T Austin Howard, Round 2

TE Jeff Cumberland, right of first refusal

The Round 2 designation for Howard is the pick a new club, if it were to sign Howard to an offer sheet, must send to the Jets, its own choice or a better choice in the round for the April draft. In Cumberland’s case, there is no compensation for a new club that would like to sign him to an offer sheet but the Jets still retain the right to match the offer and retain Cumberland. Offer sheets may be submitted up until Friday, April 19, one second before midnight.

Unrestricted Free Agents with four or more accrued seasons

S Yeremiah Bell

DT Mike DeVito

WR Braylon Edwards

K Nick Folk

RB Shonn Greene

RB Lex Hilliard

TE Dustin Keller

S LaRon Landry

G Brandon Moore

WR Chaz Schilens

G Matt Slauson

LB Bryan Thomas

Players with fewer than four accrued seasons who received no Qualifying Offer or minimum tender from their Prior Clubs

TE Dedrick Epps

LS Tanner Purdum

The fourth category is players who have been designated Franchise Players, but the Jets did not so designate anyone.


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Jets-Bills: First-Half Tweets

Posted by Randy Lange on December 30, 2012 – 2:33 pm

Here are today’s first-half tweets for the Jets-Bills game at Ralph Wilson Stadium, in case you missed them on Twitter. Follow Bob Wischusen, Eric Allen and me for our tweets during each Jets game on https://twitter.com/nyjets.

#RL Jets gameday captains: G Brandon Moore, DT Mike DeVito, T D’Brickashaw Ferguson, WR Jordan White, CB Darrin Walls

#RL Shonn Greene has 17 yards on 3 carries, has reached 1,000 rushing yards for the second straight season.

#RL Nick Folk 47-yd FG is good. Folk now 19-for-24 on season, 11-for-13 career vs BUF. Jets lead 3-0…

#RL Jets have 2 TDs, 2 FGs on 16 opening drives this season.

#EA Entering Week 17, teams averaged 5.1 a carry on the Bills D. Jets ran 9 times on that 1st drive for 42 yards — a 4.7 average.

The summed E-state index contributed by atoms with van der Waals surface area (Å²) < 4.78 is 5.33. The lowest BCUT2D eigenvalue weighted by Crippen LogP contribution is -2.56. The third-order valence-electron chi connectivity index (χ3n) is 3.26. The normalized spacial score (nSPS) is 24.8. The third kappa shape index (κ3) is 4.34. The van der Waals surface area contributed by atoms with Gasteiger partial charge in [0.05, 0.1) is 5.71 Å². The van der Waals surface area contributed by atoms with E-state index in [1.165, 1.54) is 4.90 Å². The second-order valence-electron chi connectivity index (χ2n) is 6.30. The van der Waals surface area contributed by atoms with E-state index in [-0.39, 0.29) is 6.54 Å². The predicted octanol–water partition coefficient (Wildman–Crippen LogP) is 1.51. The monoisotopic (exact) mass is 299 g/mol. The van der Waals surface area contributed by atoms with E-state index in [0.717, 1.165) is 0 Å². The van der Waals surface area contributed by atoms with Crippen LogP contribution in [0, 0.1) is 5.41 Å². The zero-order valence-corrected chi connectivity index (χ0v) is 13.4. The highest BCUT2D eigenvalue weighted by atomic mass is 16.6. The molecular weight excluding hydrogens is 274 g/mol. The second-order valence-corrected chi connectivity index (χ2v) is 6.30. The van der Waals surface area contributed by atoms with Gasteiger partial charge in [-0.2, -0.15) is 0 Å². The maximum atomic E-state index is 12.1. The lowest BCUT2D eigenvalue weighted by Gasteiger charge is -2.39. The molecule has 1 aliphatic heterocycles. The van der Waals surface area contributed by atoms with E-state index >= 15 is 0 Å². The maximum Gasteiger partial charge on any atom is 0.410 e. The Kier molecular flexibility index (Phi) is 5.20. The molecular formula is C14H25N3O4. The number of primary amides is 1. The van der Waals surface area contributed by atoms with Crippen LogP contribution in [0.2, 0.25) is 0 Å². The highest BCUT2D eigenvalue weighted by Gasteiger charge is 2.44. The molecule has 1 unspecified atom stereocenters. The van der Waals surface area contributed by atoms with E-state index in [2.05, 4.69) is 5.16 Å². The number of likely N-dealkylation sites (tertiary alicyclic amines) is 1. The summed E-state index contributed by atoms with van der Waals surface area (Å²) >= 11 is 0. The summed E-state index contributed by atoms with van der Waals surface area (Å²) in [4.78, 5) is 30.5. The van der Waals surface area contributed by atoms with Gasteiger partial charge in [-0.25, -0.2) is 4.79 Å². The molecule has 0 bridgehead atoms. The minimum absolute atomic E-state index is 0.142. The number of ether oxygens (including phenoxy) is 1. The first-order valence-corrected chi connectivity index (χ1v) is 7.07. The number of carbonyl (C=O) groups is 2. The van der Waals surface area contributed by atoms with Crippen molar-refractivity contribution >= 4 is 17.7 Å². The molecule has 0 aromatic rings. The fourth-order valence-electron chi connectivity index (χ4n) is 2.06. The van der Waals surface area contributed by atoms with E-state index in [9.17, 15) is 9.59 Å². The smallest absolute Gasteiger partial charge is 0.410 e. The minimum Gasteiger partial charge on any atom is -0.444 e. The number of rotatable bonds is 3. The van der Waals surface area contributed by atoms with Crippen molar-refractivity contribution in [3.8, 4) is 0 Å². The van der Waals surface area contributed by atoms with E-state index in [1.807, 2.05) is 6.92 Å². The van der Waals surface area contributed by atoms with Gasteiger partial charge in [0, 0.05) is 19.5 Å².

#RL Jets lead the NFL with 27 inside-the-20 kickoffs but ex-Jet Brad Smith doesn’t cooperate, going 27 yds on KO return to BUF 31.

#RL With BUF punt, Jets opponents have gone their last 6 opening drives w/o scoring a point. (4 TDs, 2 FGs on 16 opening drives overall.)

#RL LB Bryan Scott nabs Mark Sanchez pass, goes 20 yds for BUF TD. 2nd INT-return TD vs. Sanchez this season, 7th in his career.

#RL Lex Hilliard’s first catch in 6 games goes for 7 yds on 3rd-and-7 for 1st down at BUF 44 as 1st qtr comes to an end.

#EA Giveaways have been a problem the entire season. The Jets now have 36 and that was the 19th INT.

#RL Nick Folk 2-for-2 on FGs today, although his 23-yarder just got over the crossbar after tip by Alex Carrington. Folk on year: 20-for-25.

#EA Powell almost equaled a career-long with that 18-yard run. He had a 19-yarder vs. the Cards on Dec. 2.

#EA With 51 yards on the ground, Greene is up to 1,040. He needs only 15 yards to set a career-high (1,054 in 2011).

#RL Bilal Powell 33-yard reception wiped out by Austin Howard hold. So Jeremy Kerley goes 40 yds on third-and-16…

#RL Jets’ longest 3rd-down conversion on a pass play since Mark Sanchez-to-Braylon Edwards for 34 yds on 3rd-and-21 @ MIA in 2009.

#RL Nick Folk 28-yd FG gives Jets 9-7 lead. Folk’s first 3-FG first half since 2010 Game 5 vs. MIN.

#RL CJ Spiller 66-yd TD catch/run longest reception by opposing RB in road game since Fred Taylor 72 yds w/ Mark Brunell pass @ JAX ’02.

#RL Jets CB Donnie Fletcher has hamstring injury, his return to this game is questionable.

#RL Jets hold edges in yards (204-132), 1st downs (13-4), possession (23:04-6:46) but Bills have 14-9 halftime lead.

#RL Jets’ 23:14 first-half possession time is their most in 1st half since 2009 “Win and We’re In” Game 16 vs CIN (24:50).


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Sanchez Verdict ‘Wasn’t Too Big of a Shock’